Old bridges coming down to make way for the new

A 115-year-old bridge over the Kealia River once used by Lihue Plantation Company employees for hauling sugar cane with both railroad cars and trucks, has been knocked down to make way for the next phase of the proposed, 16-plus-mile bicycle and pedestrian coastal pathway from Ahukini to Anahola.

Crews with Pacific Concrete and Coring, a Kaua’ibased company, began demolition of the old bridge spanning the Kealia River on Nov. 21, and completed the work Dec. 9, according to company project manager Marc Nishida.

In the place of the old bridge will be built another bridge of the same size. The placement of pilings is anticipated to start in early February, and work on the new bridge is anticipated to be completed by the summer of 2006, Nishida said.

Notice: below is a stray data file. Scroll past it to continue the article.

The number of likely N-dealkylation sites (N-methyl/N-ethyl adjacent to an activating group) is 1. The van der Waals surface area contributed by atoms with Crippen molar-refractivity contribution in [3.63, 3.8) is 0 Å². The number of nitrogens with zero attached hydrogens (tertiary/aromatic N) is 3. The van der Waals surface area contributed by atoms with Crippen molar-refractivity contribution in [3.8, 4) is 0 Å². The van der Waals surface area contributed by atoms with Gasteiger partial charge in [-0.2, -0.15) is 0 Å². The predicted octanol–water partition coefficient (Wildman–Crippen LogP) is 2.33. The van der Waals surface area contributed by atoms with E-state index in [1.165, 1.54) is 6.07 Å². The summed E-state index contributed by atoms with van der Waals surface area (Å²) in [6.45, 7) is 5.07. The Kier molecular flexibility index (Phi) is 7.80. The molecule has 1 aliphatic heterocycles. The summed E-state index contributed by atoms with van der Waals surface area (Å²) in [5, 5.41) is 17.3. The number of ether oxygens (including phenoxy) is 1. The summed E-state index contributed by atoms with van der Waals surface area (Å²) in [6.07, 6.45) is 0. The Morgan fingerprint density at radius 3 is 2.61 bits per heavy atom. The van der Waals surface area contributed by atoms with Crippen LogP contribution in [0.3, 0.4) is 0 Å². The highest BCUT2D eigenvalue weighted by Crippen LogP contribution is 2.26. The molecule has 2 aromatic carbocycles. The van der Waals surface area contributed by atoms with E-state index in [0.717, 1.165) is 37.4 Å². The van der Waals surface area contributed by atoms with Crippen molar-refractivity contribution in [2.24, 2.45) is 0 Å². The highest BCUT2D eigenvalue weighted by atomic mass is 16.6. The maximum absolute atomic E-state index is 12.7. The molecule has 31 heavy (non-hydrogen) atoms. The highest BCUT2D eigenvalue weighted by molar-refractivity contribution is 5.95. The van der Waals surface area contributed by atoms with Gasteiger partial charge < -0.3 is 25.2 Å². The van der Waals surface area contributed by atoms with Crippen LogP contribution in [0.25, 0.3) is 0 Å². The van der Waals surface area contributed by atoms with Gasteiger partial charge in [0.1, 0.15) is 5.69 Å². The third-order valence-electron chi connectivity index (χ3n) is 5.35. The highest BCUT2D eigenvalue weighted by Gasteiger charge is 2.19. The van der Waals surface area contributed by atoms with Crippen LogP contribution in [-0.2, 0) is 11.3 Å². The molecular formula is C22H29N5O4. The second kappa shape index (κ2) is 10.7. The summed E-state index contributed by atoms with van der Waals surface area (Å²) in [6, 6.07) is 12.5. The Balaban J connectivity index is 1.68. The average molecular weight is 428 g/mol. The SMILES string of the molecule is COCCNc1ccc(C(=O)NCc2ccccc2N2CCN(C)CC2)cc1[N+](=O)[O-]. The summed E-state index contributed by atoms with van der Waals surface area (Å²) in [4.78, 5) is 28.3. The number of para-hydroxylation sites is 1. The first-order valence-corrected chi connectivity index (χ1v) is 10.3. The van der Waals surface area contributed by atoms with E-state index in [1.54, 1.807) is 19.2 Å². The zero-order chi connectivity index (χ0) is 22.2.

The old bridge had been used by locomotives to haul sugar from canefields in East Kaua’i to the Lihue Plantation mill in the first half of the 1900s.

The latest project will cost $1.2 million, and is part of a $12-million, federally-funded contract awarded to leaders with Jas W. Glover Ltd. to design and build a 4.3-mile segment of the path from Lihi Park by the Pono Kai Resort in Kapa’a northward to Ahiki Point, more commonly known as Donkey Beach.

The 16-plus-mile project is anticipated to greatly enhance recreational opportunities for residents and visitors, and protect public access to coastline areas, a major objective

Jerome “The Shadow” Freitas Sr. / Contributed photo

Kayakers at left use a landing area along the Kealia River to fish from. The 115-year-old, former cane-haul bridge next to them is no longer there.

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